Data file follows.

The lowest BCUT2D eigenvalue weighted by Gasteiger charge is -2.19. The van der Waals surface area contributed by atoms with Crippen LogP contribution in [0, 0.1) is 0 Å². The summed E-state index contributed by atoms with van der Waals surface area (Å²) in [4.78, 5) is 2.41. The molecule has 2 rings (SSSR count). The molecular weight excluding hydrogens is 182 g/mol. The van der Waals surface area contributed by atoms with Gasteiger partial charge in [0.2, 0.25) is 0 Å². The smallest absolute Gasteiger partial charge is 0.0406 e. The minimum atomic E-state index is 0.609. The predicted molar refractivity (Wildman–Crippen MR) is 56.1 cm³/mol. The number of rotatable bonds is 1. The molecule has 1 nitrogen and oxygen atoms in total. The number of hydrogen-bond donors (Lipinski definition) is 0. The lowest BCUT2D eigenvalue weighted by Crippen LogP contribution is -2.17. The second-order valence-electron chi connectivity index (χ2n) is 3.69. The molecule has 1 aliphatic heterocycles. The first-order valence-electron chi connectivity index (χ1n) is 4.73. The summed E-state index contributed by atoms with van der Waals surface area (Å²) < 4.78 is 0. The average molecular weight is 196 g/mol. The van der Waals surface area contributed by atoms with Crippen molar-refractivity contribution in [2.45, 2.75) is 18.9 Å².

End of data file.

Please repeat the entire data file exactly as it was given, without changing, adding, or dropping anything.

The lowest BCUT2D eigenvalue weighted by Gasteiger charge is -2.19. The van der Waals surface area contributed by atoms with Crippen LogP contribution in [0, 0.1) is 0 Å². The summed E-state index contributed by atoms with van der Waals surface area (Å²) in [4.78, 5) is 2.41. The molecule has 2 rings (SSSR count). The molecular weight excluding hydrogens is 182 g/mol. The van der Waals surface area contributed by atoms with Gasteiger partial charge in [0.2, 0.25) is 0 Å². The smallest absolute Gasteiger partial charge is 0.0406 e. The minimum atomic E-state index is 0.609. The predicted molar refractivity (Wildman–Crippen MR) is 56.1 cm³/mol. The number of rotatable bonds is 1. The molecule has 1 nitrogen and oxygen atoms in total. The number of hydrogen-bond donors (Lipinski definition) is 0. The lowest BCUT2D eigenvalue weighted by Crippen LogP contribution is -2.17. The second-order valence-electron chi connectivity index (χ2n) is 3.69. The molecule has 1 aliphatic heterocycles. The first-order valence-electron chi connectivity index (χ1n) is 4.73. The summed E-state index contributed by atoms with van der Waals surface area (Å²) < 4.78 is 0. The average molecular weight is 196 g/mol. The van der Waals surface area contributed by atoms with Crippen molar-refractivity contribution in [2.45, 2.75) is 18.9 Å².